Monday, August 10, 2009

RANTWICK Study Proves It: Driving Makes You Impotent!

There has been a long standing debate about whether cycling can cause impotence (Erectile Dysfunction). Men have been discouraged from cycling. Saddle designs have changed. Recumbents have become more popular, so much so that you may have seen one! I don't really care if there is a connection, because I recently undertook my own real world study of impotence, and have concluded that driving cars makes you at least somewhat impotent in every sense of the word!


I know that image is hard to read, but don't worry, we'll be going over each of the four definitions, so sit tight. The draft of a research study, which I intend to submit to all the best men's medical journals (including The Journal of Andrology, MAXIM and Field & Stream) follows. Remember, this is just a draft, so if any of you have suggestions for refining my thesis, please lay them on me in the comments.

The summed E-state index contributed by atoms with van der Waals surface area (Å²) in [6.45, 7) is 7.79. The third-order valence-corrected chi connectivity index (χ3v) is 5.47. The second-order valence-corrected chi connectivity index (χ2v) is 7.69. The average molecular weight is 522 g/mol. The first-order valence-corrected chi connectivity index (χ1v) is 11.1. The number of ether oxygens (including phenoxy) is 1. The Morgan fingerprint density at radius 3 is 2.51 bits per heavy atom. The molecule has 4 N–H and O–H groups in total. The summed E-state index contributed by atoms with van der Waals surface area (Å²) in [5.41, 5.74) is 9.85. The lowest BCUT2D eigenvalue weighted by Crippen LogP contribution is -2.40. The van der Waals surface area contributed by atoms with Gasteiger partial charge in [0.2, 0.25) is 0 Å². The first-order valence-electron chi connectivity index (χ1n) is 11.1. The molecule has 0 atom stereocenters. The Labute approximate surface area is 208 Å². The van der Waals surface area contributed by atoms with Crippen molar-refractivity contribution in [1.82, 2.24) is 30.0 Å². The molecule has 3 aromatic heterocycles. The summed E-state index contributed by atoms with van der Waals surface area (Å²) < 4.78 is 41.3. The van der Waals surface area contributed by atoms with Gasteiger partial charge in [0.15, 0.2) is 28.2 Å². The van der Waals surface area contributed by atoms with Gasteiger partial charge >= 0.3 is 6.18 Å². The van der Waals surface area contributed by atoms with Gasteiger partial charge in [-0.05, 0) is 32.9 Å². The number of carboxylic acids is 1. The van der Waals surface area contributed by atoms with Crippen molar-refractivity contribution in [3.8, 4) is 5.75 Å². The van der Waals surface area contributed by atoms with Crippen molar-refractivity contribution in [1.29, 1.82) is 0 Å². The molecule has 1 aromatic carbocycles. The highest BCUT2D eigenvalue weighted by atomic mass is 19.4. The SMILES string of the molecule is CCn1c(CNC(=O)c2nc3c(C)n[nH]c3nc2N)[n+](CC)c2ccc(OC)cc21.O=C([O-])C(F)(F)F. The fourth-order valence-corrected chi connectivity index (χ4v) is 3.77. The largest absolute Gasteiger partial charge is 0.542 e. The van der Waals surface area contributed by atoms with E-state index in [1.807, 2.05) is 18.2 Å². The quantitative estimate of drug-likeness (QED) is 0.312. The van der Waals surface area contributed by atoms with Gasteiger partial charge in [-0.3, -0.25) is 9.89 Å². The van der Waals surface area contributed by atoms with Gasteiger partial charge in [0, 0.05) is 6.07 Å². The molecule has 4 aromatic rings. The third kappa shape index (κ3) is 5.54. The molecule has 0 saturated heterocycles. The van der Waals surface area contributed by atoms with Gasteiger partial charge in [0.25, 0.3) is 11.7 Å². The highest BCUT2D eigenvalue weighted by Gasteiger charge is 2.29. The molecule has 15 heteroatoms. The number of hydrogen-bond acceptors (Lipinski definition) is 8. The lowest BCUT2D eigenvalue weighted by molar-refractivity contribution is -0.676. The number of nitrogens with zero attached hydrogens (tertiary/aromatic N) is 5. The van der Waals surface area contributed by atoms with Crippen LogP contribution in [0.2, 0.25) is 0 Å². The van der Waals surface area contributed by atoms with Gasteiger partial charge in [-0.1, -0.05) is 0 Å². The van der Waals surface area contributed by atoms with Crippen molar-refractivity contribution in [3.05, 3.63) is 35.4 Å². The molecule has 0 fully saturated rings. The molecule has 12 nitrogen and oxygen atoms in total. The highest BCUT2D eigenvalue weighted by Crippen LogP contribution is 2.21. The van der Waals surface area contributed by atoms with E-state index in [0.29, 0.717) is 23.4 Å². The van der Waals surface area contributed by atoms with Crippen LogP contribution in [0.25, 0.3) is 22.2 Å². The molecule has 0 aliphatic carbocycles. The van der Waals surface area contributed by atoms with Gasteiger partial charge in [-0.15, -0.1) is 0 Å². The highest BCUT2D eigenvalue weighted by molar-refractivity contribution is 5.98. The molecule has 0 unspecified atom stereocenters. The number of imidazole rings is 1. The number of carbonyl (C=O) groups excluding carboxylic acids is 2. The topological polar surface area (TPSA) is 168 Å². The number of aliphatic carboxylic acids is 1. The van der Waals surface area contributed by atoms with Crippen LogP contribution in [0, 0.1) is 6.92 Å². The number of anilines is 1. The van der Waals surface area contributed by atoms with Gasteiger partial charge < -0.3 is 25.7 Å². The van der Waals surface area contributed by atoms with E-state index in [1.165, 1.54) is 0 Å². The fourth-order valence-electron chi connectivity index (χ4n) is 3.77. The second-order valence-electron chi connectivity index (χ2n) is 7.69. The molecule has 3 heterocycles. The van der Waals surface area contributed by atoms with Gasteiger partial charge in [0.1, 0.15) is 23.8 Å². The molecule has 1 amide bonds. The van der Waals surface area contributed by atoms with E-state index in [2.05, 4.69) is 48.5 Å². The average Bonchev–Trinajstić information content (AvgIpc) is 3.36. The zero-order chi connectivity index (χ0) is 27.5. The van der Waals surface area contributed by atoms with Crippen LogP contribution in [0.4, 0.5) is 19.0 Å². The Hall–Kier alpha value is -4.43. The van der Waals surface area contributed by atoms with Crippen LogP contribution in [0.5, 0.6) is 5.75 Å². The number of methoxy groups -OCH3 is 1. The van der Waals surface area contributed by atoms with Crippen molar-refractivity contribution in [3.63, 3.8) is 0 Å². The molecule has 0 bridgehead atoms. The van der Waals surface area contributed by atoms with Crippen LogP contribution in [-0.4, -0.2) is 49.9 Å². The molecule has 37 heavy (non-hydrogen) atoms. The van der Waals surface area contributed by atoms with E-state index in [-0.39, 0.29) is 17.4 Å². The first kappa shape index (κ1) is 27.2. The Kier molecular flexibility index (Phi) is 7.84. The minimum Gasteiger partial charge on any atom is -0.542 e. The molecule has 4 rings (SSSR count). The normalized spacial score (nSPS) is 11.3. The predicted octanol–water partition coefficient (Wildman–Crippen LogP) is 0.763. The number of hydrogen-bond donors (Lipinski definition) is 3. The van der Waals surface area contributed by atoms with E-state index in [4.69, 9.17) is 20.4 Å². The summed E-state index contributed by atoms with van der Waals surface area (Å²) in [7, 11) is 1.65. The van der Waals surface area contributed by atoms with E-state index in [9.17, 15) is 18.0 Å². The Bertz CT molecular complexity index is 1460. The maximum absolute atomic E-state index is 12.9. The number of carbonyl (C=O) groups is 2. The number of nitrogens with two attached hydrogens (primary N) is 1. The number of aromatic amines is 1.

The Driving of Motor Vehicles as it Relates to Impotence - A Real World Study

RANTWICK, et al.


In an effort to understand and categorize the common anecdotal feelings experienced by myself and other drivers of motor vehicles, the links between those experiences and resultant behaviours and the four main definitions of the English word "impotent" were analyzed. Results indicate a strong correlation between the operation of motor vehicles and the experience of impotence among not only males, but where possible, females as well.


This study was conceived using a "double blind" methodology, since the pounding headache experienced as I mentally prepared it while sitting at the wheel of my car caused me to squint both of my eyes instead of my customary one. Thankfully, being stuck in construction and traffic, there was no danger of an accident, since I wasn't going to be moving for some time.

All blind studies require the use of two groups, and this study is no exception. Among motorized vehicle operators, there is a seemingly natural "control group", who maintain strict control of their vehicles using methods like hyper-vigilance and steering wheel clenching. These motorists, believing that controlling their vehicle gives them certain rights, are more likely to express anger by using the only tool they have in traffic situations, the vehicle itself.